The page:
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An unusual testicular mass: myeloid sarcoma as a rare extramedullary manifestation of acute myeloid leukemia



We report an unusual testicular mass with small bowel and retroperitoneal lymph node deposit proven to be myeloid sarcoma after complete histopathological and hematological workup. Myeloid sarcoma (MS) usually involves lymph nodes and head and neck regions. Uncommon sites like testis and ovary are rarely involved and pose a diagnostic challenge. Extramedullary myeloid sarcoma is most commonly associated with hematological malignancies like acute myeloid leukemia and myelodysplastic syndromes. It can precede or co-occur with AML. Considering it as a differential diagnosis in atypical presentation of testicular tumor helps in early treatment.

Case presentation

We present a case of TMS with small bowel and retroperitoneal deposits presenting initially as intussusception and a vague scrotal pain. The patient underwent unilateral left radical inguinal orchidectomy. Surgical pathology revealed myeloid sarcoma of the testicle. And later jejunojejunostomy was done for small bowel deposit causing obstruction with retroperitoneal lymph node biopsy taken which revealed granulocytic sarcoma deposit. He developed peripheral blood involvement 4 weeks postoperatively, and bone marrow biopsy showed acute myeloid leukemia.


With very short median survival period of 7.5 months, high index of suspicion is required where multifocal lesions are observed in various sites as in our case.


Testicular MS is one of the rare types of MS, and our literature search shows that there is a paucity of data on TMS [1]. TMS with concomitant jejunal and retroperitoneal deposit as in our case has not been reported so far. Overall, MS has been classified into four types: (i) primary MS, (ii) MS as an extramedullary manifestation of AML, (iii) MS as isolated recurrence of AML and (iv) MS with coexisting bone marrow relapse of AML [2]. Histopathological examination with immunohistochemical testing remains the gold standard for diagnosis [3].

Case presentation

A 28-year-old gentleman presented with complaints of abdominal pain and constipation since 1 month with dull dragging type of scrotal pain. Ultrasound scrotum showed left extratesticular hyperechoic mass extending intraabdominally along the spermatic cord with bilateral chronic hydrocele (Fig. 1). Initial CT abdomen revealed left testicular vein thrombosis and retroperitoneal lymphadenopathy causing obstructive grade 2 left hydroureteronephrosis (Fig. 2a–c) with transient jejunojejunal intussusception (Fig. 3a, b). Blood workup showed elevated LDH (356). Patient was then subjected to high-resolution MRI scrotum and abdomen in 3 Tesla scanner (Skyra, Siemens, Healthineers, Erlangen, Germany) which showed enlarged left testis with altered signal intensity, diffusion restriction and a left extratesticular mass (Fig. 4a, b). Left spermatic cord was thickened (Fig. 4c), with large retroperitoneal nodal mass abutting the gonadal vessels and compressing the ureter (Fig. 5a, b). A diagnosis of testicular lymphoma with retroperitoneal and small bowel deposit was made, and left high inguinal orchidectomy was done with left ureteric DJ stenting (Fig. 6a). IHC was positive for CD99, CD34, CD45, MPO, Ki 67–90%. Pathological diagnosis of granulocytic sarcoma was made (Fig. 6b).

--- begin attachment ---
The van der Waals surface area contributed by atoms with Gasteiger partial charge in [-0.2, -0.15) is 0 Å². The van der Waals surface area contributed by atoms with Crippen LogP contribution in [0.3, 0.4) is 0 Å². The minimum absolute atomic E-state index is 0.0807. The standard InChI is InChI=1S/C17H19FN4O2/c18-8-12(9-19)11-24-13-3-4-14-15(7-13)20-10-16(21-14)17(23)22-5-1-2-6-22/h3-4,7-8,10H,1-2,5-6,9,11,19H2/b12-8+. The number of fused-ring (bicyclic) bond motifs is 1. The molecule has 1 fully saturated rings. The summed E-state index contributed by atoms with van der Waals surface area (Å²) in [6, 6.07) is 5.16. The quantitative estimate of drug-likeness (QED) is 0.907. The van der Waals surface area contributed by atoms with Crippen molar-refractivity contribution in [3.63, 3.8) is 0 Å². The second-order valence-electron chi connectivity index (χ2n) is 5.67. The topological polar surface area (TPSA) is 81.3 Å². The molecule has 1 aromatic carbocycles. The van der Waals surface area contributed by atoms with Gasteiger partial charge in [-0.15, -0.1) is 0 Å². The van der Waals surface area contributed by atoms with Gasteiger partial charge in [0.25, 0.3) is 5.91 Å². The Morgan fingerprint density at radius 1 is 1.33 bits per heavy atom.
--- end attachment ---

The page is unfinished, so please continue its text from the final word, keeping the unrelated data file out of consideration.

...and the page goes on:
Fig. 1
figure 1

High frequency ultrasound scrotum showing ill-defined extra testicular mass (arrow) with chronic hydrocele

Fig. 2
figure 2

ac Intravenous contrast CT pelvis axial and coronal sections of abdomen and pelvis showing heterogeneously enhancing left testis (green arrow) with retroperitoneal nodal deposit abutting the gonadal vessel and compressing the ureter (yellow arrow) with delayed nephrogram (white arrow)

Fig. 3
figure 3

a, b CT abdomen with oral contrast showing circumferential wall thickening in jejunum causing luminal obstruction (yellow arrow) was initially presented as jejunojejunal intussusception (white arrow) with circumferential mass as a lead point

Fig. 4
figure 4